Paying and getting paid with a credit card used to be a real annoyance. Luckily, today’s fast-evolving digital marketplace has made sure that the hassle of fees, expensive hardware, and convoluted, third-party gateway clients are a thing of the past. With a number of companies looking to expand into this niche, it’s worth comparing a few of the major contenders in order to more clearly ascertain which option might be best suited to your needs.
1. PayPal Here
The most established online storefront on the market today, the arrival of PayPal’s Here solution marks a deliberate attempt to tackle the challenge of mobile payments. The latest addition to their arsenal, targeted at business looking to accept payments – as opposed to the sleek application already available to everyone else – boasts a flat rate of 2.7%, regardless of the type of card used (an additional 1% is applicable to non-US cards). Keying in the transaction (as opposed to swiping your card) will increase this figure to 3.5% + $0.15.
One of the first mobile card readers, Square have had time to refine their focus towards elegant pricing and design, targeted towards a wide range of potential users. Their app is designed to allow for speedy and accurate order-taking, without sacrificing functionality – extra tools and settings are rarely more than a tap away. Swiping with Square incurs a 2.75% fee, climbing up to 3.5% + $0.15 if you enter the transaction manually.
3. Intuit GoPayment
The GoPayment reader app is firmly integrated with the Intuit cloud, allowing for decidedly painless information transfer between your customers and your Quickbooks Online environment. Intuit are distinct from the other options in that they offer two plans as opposed to a single flat rate: the regular plan will run you up a 2.4% + $0.25 surcharge per transaction. If you opt to pay $20 a month, you can drop that rate to 1.75% + $0.25 – but in order to make the latter option worth your while, you’ll need to sell in excess of $3000 a month. Keying in the transaction will cost you 3.4% + $0.25 for the free plan and and 3.15% + $0.25 for the paid alternative.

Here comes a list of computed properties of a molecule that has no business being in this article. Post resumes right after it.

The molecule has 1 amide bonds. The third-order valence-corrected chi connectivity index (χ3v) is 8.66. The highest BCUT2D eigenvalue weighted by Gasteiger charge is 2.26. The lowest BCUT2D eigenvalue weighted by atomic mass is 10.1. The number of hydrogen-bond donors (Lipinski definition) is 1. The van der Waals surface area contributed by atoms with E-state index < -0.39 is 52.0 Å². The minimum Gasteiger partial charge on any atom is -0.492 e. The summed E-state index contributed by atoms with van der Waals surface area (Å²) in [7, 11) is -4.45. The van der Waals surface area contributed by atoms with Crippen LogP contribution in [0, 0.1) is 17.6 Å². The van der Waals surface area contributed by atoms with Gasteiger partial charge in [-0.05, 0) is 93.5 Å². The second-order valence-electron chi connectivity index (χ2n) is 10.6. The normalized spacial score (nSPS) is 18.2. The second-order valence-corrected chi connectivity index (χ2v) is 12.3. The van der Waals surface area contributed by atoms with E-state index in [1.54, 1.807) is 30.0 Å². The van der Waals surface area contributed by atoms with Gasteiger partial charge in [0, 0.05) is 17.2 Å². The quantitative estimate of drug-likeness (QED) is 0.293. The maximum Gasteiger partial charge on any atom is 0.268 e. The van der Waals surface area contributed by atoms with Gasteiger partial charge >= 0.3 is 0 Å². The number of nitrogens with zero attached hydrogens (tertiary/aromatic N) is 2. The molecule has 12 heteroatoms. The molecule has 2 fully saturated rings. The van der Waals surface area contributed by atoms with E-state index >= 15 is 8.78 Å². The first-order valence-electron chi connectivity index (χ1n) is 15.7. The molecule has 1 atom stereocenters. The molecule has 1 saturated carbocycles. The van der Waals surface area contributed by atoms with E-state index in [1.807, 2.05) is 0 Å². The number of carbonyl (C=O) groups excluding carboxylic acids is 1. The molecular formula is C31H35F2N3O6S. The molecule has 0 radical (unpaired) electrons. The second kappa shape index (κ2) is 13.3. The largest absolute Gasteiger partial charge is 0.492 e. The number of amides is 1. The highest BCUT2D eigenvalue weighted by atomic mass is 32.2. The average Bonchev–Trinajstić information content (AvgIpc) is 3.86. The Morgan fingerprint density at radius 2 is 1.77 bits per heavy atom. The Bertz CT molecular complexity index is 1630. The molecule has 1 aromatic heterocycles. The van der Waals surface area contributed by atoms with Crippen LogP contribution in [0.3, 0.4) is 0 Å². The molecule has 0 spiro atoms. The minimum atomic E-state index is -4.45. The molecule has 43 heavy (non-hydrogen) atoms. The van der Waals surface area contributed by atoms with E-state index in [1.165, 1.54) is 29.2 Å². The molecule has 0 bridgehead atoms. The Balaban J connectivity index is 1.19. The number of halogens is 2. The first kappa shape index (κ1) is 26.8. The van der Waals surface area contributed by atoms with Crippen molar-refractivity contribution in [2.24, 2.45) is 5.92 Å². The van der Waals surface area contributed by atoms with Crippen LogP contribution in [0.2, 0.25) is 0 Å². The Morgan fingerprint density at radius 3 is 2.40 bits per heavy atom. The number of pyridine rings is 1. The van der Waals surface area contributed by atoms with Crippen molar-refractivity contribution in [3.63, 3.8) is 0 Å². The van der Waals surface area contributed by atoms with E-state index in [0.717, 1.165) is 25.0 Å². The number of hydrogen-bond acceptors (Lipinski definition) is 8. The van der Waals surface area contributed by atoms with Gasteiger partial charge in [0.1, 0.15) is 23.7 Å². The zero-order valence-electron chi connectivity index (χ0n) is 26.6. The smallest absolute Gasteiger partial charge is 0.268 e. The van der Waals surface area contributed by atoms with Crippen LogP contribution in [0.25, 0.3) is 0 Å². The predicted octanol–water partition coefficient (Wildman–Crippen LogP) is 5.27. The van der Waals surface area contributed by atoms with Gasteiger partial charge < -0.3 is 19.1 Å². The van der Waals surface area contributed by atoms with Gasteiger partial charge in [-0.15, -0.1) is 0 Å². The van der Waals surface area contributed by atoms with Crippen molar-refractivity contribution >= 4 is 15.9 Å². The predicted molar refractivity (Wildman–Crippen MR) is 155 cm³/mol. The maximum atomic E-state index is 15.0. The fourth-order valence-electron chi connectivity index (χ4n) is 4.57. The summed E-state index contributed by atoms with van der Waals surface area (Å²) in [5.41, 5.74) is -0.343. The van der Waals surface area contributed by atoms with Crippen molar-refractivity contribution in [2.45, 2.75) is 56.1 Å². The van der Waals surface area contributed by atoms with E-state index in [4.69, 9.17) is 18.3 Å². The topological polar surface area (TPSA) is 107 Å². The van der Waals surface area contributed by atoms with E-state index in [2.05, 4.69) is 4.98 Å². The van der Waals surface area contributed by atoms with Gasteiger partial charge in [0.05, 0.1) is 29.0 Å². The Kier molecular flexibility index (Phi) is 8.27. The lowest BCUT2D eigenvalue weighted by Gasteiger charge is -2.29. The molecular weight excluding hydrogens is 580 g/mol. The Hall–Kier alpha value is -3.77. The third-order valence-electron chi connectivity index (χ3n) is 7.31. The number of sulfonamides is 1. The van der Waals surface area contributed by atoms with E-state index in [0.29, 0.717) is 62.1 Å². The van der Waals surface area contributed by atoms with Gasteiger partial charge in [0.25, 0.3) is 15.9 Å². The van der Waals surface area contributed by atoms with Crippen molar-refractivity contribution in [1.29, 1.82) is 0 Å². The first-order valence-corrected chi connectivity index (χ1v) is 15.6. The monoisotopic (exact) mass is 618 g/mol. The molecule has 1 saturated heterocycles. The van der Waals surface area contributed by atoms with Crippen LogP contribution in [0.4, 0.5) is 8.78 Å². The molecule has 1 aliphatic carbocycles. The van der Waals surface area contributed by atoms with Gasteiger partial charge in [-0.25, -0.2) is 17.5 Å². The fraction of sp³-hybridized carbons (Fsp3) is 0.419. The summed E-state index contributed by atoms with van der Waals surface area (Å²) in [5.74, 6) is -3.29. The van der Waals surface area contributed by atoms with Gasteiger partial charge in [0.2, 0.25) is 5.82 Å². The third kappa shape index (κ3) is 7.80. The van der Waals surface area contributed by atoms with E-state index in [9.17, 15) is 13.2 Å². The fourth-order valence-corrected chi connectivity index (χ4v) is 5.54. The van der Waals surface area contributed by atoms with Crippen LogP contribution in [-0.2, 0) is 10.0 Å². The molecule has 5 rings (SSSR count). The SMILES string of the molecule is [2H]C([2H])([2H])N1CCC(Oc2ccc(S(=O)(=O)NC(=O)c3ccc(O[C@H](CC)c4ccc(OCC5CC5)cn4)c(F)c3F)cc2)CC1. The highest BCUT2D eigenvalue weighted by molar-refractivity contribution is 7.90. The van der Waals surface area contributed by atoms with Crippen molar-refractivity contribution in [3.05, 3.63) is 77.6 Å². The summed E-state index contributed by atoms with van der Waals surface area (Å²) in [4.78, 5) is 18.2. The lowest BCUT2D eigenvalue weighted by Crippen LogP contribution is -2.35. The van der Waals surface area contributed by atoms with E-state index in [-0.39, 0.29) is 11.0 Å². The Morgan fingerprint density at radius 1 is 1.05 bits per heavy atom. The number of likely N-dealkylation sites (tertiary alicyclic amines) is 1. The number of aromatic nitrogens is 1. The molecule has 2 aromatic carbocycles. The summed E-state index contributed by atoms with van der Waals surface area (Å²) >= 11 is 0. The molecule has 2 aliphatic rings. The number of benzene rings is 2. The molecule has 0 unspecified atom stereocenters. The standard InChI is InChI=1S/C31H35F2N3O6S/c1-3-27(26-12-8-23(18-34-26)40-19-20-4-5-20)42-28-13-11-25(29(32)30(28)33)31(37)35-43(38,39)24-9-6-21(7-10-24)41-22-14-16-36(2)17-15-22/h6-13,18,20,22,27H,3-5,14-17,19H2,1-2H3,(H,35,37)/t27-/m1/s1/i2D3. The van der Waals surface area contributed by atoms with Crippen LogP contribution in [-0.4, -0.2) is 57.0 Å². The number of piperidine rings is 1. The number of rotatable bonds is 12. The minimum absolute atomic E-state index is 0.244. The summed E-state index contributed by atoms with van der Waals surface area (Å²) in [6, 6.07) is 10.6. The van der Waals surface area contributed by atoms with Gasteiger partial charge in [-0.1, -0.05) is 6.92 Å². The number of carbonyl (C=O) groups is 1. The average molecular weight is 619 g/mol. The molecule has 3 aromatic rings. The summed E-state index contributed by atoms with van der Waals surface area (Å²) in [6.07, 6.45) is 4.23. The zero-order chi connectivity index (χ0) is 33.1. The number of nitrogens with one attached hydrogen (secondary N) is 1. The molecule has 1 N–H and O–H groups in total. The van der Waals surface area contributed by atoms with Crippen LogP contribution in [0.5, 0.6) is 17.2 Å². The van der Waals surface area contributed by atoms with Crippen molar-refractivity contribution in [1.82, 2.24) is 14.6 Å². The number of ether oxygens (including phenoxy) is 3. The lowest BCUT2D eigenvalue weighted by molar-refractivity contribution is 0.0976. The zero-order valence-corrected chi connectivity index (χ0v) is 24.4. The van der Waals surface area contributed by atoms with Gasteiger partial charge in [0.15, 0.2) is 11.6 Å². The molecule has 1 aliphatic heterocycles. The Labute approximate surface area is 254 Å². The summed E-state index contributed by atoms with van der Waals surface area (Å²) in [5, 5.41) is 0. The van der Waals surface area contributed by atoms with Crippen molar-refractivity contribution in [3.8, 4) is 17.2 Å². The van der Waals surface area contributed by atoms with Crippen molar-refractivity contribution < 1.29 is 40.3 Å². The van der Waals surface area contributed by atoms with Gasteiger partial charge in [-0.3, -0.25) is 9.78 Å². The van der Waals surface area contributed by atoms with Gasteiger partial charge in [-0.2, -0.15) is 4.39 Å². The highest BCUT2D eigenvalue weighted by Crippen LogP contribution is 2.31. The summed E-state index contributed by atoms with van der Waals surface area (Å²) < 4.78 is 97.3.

Flint offer a unique service in tandem with their simple, user-friendly app: all you need to do is take a photograph of the credit card in order to make a payment (you’ll have to manually enter any information not present on the front of the card). You won’t need to worry about screenshots, either; they’re are one step ahead of would-be crooks by designing software to recognize the difference between a photograph and a screenshot. Flint will charge you 1.95% for a debit card and 2.95% for everything else, making it the highest on the list, but their key-in rate is the same, evening it out somewhat. As of now, the company only supports Visa and MasterCard – watch for changes on this front.
The usefulness of various mobile card readers varies hugely depending on your situation. Make sure to estimate your monthly expenditure in order to calculate the best rate of surcharge for your needs.
If YOU have any further suggestions about mobile card readers, share your knowledge in the comments below.